Sunday, March 21, 2010

Needles Highway

American Nomad Archived Entry 

August 27th 2009

Today was a jam-packed day as we braved the roads of the Needles Highway, picnicked by Sylvan Lake, took a hike and embarked on the Wildlife Tour once again.  

My mom and I woke up at seven.  The air was frigid and it was all I could do to warm up. We drove to Legion Lodge to split an affordable breakfast of two eggs over medium with bacon and hash browns.  

After breakfast we drove into the town of Custer to do laundry at The Lost Sock, a nice coin laundry.  While waiting for our clothes to tumble, my mom and I organized our car (we brought way too much stuff!) and planned our day.  

We finished up the laundry by ten-thirty and proceeded to travel to Sylvan Lake via the Needles Highway.  

The Needles Highway is considered one of the most scenic drives in America and is a must when visiting Custer S.P.  The Highway follows a fourteen-mile route filled with hairpin turns as it transverses through spectacular scenery of meadows, mountain vistas, birch, aspen, the elusive limber pine and most importantly rugged granite peaks. A mix of wildlife such as deer, turkey and the occasional mountain goat inhabit the area.

The highway is named for the needle like granite formations, which fill the topography of the northwestern region of Custer State Park. The term Needles refers to the eroded granite pillars, towers, and spires, which have been chiseled by years of erosion and geologic change. 

The roadway was carefully planned by former South Dakota Governor Peter Norbeck, who marked the entire course on foot and by horseback.  The U.S. Senator from South Dakota at the time of the highway's construction, Peter Norbeck, wanted to create a scenic Black Hills roadway that travelers could enjoy at a slower speed. He wanted visitors to enjoy the beauty and wildlife in the area, without hurting the natural resources of the hills. Construction was completed in 1922. It's important to note that impatient drivers looking for a sixty to seventy mile per hour speed should stay clear of this spectacular parkway.  With curves and roadside cliff side plunges, The Needles is meant to be driven at a maximum speed of twenty miles per hour.  I had to put our car in second gear in order to avoid over-braking as unexpected curves crept up on us.

I can honestly say this is one of my favorite things we've done in Custer thus far.  The scenery is sweeping and rock formations such are unique.  I particularly enjoyed 'The Needles Eye,' a granite spire, which rising forty feet in the air and has a four foot wide slit.  

There are plenty of turnouts and scenic pull outs for photo ops.  Many of Custer's best hikes and rock climbing spots are centered in The Needles.  I recommend Little Devils Tower, a moderate 6 mile round trip hike, which ascends Harney Peak (tallest peak east of the Rockies).  The trail is tough, but worth the effort for views of the Cathedral Spires, a unique Needle formation and prime geologic example of joint-controlled weathering of granite.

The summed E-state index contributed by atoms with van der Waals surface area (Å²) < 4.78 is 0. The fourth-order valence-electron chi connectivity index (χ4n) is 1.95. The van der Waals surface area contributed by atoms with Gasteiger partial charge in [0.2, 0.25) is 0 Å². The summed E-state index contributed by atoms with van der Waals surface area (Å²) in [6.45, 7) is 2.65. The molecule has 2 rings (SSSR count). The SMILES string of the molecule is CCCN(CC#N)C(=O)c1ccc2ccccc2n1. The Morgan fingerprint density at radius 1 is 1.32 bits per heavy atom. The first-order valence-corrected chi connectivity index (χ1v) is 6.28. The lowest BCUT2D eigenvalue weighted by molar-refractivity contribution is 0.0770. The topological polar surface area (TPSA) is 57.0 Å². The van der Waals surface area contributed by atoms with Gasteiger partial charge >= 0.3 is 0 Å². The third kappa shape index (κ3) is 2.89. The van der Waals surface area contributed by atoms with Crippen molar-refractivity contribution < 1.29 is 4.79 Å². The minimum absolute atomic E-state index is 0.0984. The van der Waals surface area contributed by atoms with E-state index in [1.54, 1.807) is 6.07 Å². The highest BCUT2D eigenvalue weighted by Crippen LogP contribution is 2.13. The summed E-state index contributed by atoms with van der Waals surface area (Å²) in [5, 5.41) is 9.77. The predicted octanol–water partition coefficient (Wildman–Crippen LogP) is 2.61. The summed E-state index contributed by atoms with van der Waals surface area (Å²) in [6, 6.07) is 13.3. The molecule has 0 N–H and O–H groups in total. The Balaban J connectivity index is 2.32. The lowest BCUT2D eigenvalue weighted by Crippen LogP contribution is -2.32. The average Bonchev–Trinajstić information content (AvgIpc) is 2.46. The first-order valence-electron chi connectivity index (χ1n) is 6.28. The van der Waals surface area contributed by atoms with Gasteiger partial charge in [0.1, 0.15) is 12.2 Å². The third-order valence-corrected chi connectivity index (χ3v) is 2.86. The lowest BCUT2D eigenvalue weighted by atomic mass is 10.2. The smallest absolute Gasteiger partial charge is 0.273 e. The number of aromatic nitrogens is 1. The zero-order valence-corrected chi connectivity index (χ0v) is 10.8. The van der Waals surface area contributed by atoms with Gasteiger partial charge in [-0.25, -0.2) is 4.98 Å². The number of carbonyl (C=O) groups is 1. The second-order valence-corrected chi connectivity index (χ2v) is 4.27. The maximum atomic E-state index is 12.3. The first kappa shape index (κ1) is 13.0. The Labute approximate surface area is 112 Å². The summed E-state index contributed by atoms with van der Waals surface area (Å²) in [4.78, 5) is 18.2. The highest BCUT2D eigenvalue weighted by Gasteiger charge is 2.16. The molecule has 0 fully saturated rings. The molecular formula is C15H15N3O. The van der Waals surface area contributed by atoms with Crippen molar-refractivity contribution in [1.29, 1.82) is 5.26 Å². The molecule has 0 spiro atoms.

It took us an hour to reach popular park tourist spot Sylvan Lake, considered the 'crown jewel of Custer.'   Sylvan Lake is positioned  in the northwestern corner of Custer State Park in an idyllic spot amidst Mountain peaks, a lush valley and man made lake surrounded by natural granite blocks of stone.  It was created in 1881 when Theodore Reder built a dam across Sunday Gulch.  In 1895 a Victorian Hotel was built on the property.  The original hotel burned down in 1935 and the Sylvan Lake Lodge was rebuilt later that same year under the advisement of famed architect Frank Lloyd Wright, who surveyed the area and suggested the Lodge should be placed in it's current location to accentuate the surrounding scenery.

The Sylvan Lake Lodge is situation on a ridge overlooking the lake and a forest of pine and spruce.  The architecture is modern rustic with lots of native granite stone and hardwood.  I highly recommend touring the hotel's interior, particularly the large lobby, which is scattered with leather vintage chairs, a high ceiling and picture windows, making you feel like you're in a majestic tree house.  The lunch and dinner menu within the lodge is a casual gourmet with a quality wine list...Not hungry, but up for a cocktail or just a soda, step onto the large porch, breath the mountain air and take in the view of Sylvan Lake.

Following a brief tour of the Sylvan Lake Lodge, we drove to the lake, nabbed a parking spot and set up shop at a nearby picnic area for a lunch of cheese wraps, juice and raisins.  We are running low on cash as we still have another week before we get paid so budgeting on food has been key.

After lunch we hiked around Sylvan Lake and enjoyed the beach.  Sylvan Lake offers swimming, hiking, rock climbing and lots of picnicking opportunities.  It is home to a old-time general store and the nearby historic Sylvan Lake Lodge.

After two hours of picnicking, hiking and relaxing the mosquitoes got to be too much (50 bites in half and hour) and we decided to head on over to the Game Lodge district and Park Visitor's Center...for the next portion of todays excitement stay tuned for another entry!

1 comment:

  1. Thank you for visiting! I enjoyed reading your post about your adventures - mixed in with the history of the area. Delightful!

    Thank you again!
    Katlyn Richter
    Office of Tourism